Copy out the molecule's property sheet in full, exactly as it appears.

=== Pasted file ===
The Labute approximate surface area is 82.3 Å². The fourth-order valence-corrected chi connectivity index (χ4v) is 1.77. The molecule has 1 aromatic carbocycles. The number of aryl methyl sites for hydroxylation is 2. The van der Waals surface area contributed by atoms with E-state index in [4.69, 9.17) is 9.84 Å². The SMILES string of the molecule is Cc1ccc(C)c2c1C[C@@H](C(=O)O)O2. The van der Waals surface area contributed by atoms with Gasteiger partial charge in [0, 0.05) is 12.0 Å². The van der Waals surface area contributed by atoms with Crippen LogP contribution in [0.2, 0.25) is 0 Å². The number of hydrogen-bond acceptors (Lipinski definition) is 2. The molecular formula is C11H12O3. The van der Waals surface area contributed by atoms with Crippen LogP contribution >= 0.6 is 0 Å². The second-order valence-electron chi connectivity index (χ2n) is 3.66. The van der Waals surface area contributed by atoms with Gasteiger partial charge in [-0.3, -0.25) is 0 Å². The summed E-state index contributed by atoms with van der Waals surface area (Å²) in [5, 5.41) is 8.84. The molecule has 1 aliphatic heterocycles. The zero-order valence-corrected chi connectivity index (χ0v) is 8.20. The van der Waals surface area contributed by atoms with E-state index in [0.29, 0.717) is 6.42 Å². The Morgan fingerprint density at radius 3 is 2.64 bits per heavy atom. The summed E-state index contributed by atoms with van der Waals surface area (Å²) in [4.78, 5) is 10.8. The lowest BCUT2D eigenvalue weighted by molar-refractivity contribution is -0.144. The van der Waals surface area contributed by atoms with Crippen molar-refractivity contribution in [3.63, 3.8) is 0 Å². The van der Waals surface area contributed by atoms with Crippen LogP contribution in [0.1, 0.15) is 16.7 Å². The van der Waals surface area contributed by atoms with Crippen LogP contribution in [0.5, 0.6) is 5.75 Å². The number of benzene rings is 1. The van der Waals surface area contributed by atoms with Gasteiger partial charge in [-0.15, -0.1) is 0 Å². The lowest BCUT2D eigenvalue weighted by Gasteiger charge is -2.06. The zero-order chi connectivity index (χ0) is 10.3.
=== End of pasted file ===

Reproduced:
The Labute approximate surface area is 82.3 Å². The fourth-order valence-corrected chi connectivity index (χ4v) is 1.77. The molecule has 1 aromatic carbocycles. The number of aryl methyl sites for hydroxylation is 2. The van der Waals surface area contributed by atoms with E-state index in [4.69, 9.17) is 9.84 Å². The SMILES string of the molecule is Cc1ccc(C)c2c1C[C@@H](C(=O)O)O2. The van der Waals surface area contributed by atoms with Gasteiger partial charge in [0, 0.05) is 12.0 Å². The van der Waals surface area contributed by atoms with Crippen LogP contribution in [0.2, 0.25) is 0 Å². The number of hydrogen-bond acceptors (Lipinski definition) is 2. The molecular formula is C11H12O3. The van der Waals surface area contributed by atoms with Crippen LogP contribution >= 0.6 is 0 Å². The second-order valence-electron chi connectivity index (χ2n) is 3.66. The van der Waals surface area contributed by atoms with Gasteiger partial charge in [-0.3, -0.25) is 0 Å². The summed E-state index contributed by atoms with van der Waals surface area (Å²) in [5, 5.41) is 8.84. The molecule has 1 aliphatic heterocycles. The zero-order valence-corrected chi connectivity index (χ0v) is 8.20. The van der Waals surface area contributed by atoms with E-state index in [0.29, 0.717) is 6.42 Å². The Morgan fingerprint density at radius 3 is 2.64 bits per heavy atom. The summed E-state index contributed by atoms with van der Waals surface area (Å²) in [4.78, 5) is 10.8. The lowest BCUT2D eigenvalue weighted by molar-refractivity contribution is -0.144. The van der Waals surface area contributed by atoms with Crippen molar-refractivity contribution in [3.63, 3.8) is 0 Å². The van der Waals surface area contributed by atoms with Crippen LogP contribution in [0.1, 0.15) is 16.7 Å². The van der Waals surface area contributed by atoms with Crippen LogP contribution in [0.5, 0.6) is 5.75 Å². The number of benzene rings is 1. The van der Waals surface area contributed by atoms with Gasteiger partial charge in [-0.15, -0.1) is 0 Å². The lowest BCUT2D eigenvalue weighted by Gasteiger charge is -2.06. The zero-order chi connectivity index (χ0) is 10.3.